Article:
4. The Texan Region; namely, the eastern and inhabited parts of Texas, westward to the San Pedro, and northward including the territory south of the Arkansas River. This region produces
Five Mamillaria, two of them peculiar to this district;
Three Echinocacti, none of which are found in any other of our regions; *
Six Cerei (five Echinocerei and one Eucereus), all of them peculiar to this district; and
Six Opuntiè, of which only three are restricted to it; among them is only a single cylindric Opuntia.
This region contains therefore altogether twenty species, fourteen of which are peculiar to it.
5. The New Mexican Region; namely, Western, uninhabited, mountainous Texas, and Eastern New Mexico to the eastern headwaters of the Colorado of California. This region is our richest Cactus district. It has furnished sixty-five species, fifty-five of which are peculiar to it, viz. :
Nineteen Mamillaria (eight Eumamillaria, ten Coryphantha, and one Anhalonium), of which sixteen are peculiar;
Nine Echinocacti, all of them belonging to this district only;
Sixteen Cerei (fifteen Echinocerei, fourteen of which are peculiar, and one Eucereus, common also to other regions); and
Twenty-two Opuntiæ ; of these twelve are flat-jointed, four clavate, and five cylindrical ones: seventeen of these species are peculiar.
6. The Gila Region, comprising the whole valley of the Colorado
* Always excepting Mexico itself, south of the Rio Grande, into which many, if not most, of our species extend. VOL. III.
south of lat. 36°, and the country of the Gila, its large southern tributary. This has thus far furnished thirty-six Cactaceæ, viz. :
Five Mamillaria, three of them peculiar species ;
Seven Cerei, representatives of each of our four subgenera, and five of them peculiar;
Eighteen Opuntia, of which six (all peculiar) belong to the Platopuntia, two to the clavate and ten to the cylindric Cylindropuntie; one of the former and nine of the latter peculiar.
7. THE CALIFORNIAN Region, namely, California west of the Sierra Nevada, and comprising the southwestern part of the present State of California, produces six Cactacea, five of which are peculiar. They are,
One Mamillaria ;
Three Opuntiæ ; one of them a Platopuntia, probably only a form of a more eastern species, and two peculiar Cylindropuntiæ.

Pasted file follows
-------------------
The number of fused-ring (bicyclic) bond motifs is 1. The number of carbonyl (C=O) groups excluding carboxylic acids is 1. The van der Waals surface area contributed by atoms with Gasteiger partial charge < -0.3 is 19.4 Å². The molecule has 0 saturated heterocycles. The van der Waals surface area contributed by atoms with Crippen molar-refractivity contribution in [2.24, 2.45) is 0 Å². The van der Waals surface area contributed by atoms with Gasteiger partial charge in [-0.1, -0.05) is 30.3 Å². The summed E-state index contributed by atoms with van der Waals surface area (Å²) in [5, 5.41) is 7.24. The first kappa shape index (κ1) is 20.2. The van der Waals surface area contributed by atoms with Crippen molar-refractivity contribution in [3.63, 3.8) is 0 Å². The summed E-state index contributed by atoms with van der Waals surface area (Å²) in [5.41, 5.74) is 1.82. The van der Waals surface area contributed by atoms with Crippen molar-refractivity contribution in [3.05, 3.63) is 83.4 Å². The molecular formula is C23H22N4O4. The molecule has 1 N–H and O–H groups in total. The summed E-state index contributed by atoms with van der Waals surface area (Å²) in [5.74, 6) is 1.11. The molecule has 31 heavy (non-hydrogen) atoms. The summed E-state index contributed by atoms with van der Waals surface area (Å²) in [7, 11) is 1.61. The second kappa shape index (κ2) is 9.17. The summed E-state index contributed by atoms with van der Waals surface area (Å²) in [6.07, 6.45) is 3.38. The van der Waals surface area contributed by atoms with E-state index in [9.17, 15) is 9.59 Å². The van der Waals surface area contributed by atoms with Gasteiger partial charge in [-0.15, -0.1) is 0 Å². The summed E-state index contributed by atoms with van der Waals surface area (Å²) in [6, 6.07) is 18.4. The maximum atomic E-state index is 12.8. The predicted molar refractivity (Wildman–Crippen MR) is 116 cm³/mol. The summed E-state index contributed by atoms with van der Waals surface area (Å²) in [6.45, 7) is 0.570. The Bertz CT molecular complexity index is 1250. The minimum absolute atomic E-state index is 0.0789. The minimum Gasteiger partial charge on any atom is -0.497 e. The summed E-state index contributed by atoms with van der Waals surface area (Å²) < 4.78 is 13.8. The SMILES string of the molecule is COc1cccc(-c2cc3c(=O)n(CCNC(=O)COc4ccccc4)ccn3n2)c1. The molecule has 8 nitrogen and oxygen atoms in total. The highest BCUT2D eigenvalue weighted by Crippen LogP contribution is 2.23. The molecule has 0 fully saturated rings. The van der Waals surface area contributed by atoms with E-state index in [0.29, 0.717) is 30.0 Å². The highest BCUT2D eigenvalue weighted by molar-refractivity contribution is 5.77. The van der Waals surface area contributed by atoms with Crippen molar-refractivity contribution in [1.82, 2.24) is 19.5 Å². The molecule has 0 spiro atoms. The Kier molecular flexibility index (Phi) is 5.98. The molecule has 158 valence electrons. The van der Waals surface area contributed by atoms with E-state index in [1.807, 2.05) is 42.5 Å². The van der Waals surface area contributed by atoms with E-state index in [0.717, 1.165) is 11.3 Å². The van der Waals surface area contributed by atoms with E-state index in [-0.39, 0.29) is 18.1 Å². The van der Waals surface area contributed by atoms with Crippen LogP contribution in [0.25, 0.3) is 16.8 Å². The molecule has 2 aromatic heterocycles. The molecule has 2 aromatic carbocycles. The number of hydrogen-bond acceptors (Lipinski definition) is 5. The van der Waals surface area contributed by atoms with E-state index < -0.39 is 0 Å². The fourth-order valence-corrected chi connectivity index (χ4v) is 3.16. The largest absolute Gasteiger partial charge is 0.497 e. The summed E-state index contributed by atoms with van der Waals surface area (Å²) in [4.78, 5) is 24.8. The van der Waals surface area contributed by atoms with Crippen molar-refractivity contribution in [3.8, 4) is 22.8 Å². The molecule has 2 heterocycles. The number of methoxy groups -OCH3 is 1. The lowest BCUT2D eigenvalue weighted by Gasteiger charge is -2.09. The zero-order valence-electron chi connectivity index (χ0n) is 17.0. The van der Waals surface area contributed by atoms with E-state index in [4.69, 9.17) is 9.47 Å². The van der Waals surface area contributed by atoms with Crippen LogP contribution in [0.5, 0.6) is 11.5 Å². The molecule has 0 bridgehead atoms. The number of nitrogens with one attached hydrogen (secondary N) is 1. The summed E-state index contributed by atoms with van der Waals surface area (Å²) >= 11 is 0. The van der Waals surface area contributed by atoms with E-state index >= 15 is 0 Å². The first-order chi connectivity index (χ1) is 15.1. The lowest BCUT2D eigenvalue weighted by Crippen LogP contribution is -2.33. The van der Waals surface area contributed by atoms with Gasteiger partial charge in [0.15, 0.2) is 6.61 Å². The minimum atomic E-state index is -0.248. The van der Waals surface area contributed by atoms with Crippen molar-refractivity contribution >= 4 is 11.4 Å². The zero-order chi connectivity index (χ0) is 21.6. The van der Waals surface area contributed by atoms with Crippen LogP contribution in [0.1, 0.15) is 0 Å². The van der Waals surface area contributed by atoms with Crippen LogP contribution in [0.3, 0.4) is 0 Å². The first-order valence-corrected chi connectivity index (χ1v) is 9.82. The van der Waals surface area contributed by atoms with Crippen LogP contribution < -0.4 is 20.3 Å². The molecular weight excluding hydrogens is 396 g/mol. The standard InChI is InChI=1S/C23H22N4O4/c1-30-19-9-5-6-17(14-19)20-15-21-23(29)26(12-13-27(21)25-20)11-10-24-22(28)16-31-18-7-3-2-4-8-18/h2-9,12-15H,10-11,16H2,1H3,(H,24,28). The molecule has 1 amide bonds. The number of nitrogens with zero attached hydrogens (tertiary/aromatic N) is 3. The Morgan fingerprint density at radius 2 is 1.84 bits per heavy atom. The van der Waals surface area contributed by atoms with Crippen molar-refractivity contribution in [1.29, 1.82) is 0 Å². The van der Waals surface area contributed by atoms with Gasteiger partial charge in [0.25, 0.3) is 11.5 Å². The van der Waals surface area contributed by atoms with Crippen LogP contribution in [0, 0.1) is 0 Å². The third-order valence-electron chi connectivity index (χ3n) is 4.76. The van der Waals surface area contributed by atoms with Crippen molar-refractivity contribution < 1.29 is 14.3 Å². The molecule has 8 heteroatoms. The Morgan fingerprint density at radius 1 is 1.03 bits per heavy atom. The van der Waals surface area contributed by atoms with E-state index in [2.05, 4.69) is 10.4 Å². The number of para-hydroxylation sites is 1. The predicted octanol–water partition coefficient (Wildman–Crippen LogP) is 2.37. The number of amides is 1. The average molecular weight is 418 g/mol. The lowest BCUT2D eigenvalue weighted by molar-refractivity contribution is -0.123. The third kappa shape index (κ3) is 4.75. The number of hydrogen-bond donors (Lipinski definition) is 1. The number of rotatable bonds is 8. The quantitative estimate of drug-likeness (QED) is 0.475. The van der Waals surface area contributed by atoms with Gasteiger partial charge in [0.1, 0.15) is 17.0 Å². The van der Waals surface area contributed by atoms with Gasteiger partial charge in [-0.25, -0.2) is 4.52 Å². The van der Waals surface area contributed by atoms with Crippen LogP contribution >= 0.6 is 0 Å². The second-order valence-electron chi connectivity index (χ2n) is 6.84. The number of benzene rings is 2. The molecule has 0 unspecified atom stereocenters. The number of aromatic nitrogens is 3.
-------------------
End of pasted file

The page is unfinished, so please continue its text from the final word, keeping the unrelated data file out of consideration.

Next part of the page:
8. THE NORTHWESTERN REGION, comprising the northern parts of the State of California, the Territories of Utah, Oregon, and Washington. This region has so far furnished only a single Opuntia (from Eastern Oregon), common also to the Missouri Region. - Mr. Geyer, in his account of his expedition to Oregon in 1843, mentions two Mamillariæ and a “ Melocactus” (?), which latter he has not seen himself, nor are there any known specimens in existence.
CORRECTIONS AND ADDITIONS.
P. 267. Mamillaria scolymoides has been collected by Mr. Wright, on the Pecos, in Western Texas.
P. 273. 9th line from top, dele “1” after“ fuscatis.”
P. 286. Cereus Berlandieri is very near C. pentalophus, DC., but Prince Salm, who has cultivated both side by side, considers them well distinguished.
P. 300. Opuntia Missouriensis has been sent from Clear Water, on the Kooskooskie, in Oregon, by the Rev. Mr. Spalding.
Four hundred and twenty-ninth meeting.
August 13, 1856. — STATED MEETING.
The PRESIDENT in the chair.
Professor Treadwell, from the committee on the subject of meteorological observations, reported that Mr. Hall's observations are in due process of preparation for the press.
Professor W. B. Rogers made the following communication :
“ Proofs of the Protozoic Age of some of the Altered Rocks of
Eastern Massachusetts, from Fossils recently discovered.
“ It is well known that the altered slates and gritty rocks which show themselves interruptedly throughout a good part of Eastern Massachusetts, have, with the exception of the coal-measures on the confines of this State and Rhode Island, failed hitherto to furnish geol. ogists any fossil evidences of a paleozoic age, although from aspect and position they have been conjecturally classed with the system of rocks belonging to this period. Indeed, the metamorphic condition of these beds generally, traceable no doubt to the sienitic and other igneous masses by which they are traversed or enclosed, would naturally forbid the expectation of finding in them any distinguishable fossil forms.
“Lately, through the kindness of Peter Wainwright, Esq., residing in the neighborhood, I have been led to examine a quarry in the belt of siliceous and argillaceous slate which lies on the boundary of Quincy and Braintree, about ten miles south of Boston, and, to my great surprise and delight, I found it to be a locality of trilobites.
“ It appears that for several years past the owner of the quarry, Mr. E. Hayward, and his family, have been aware of the existence of these so-called images in the rock, which from time to time they have quarried as a ballasting-material for wharves; but until now the locality has remained entirely unknown to science.
“ The fossils are in the form of casts, some of them of great size, and lying at various levels in the strata. So far as I have yet explored the quarry, they belong chiefly, if not altogether, to one species, which, on the authority of Professor Agassiz, as well as my own comparison with Barrande's descriptions and figures, is a species of Paradoxides. Of its specific affinities I will not now speak, further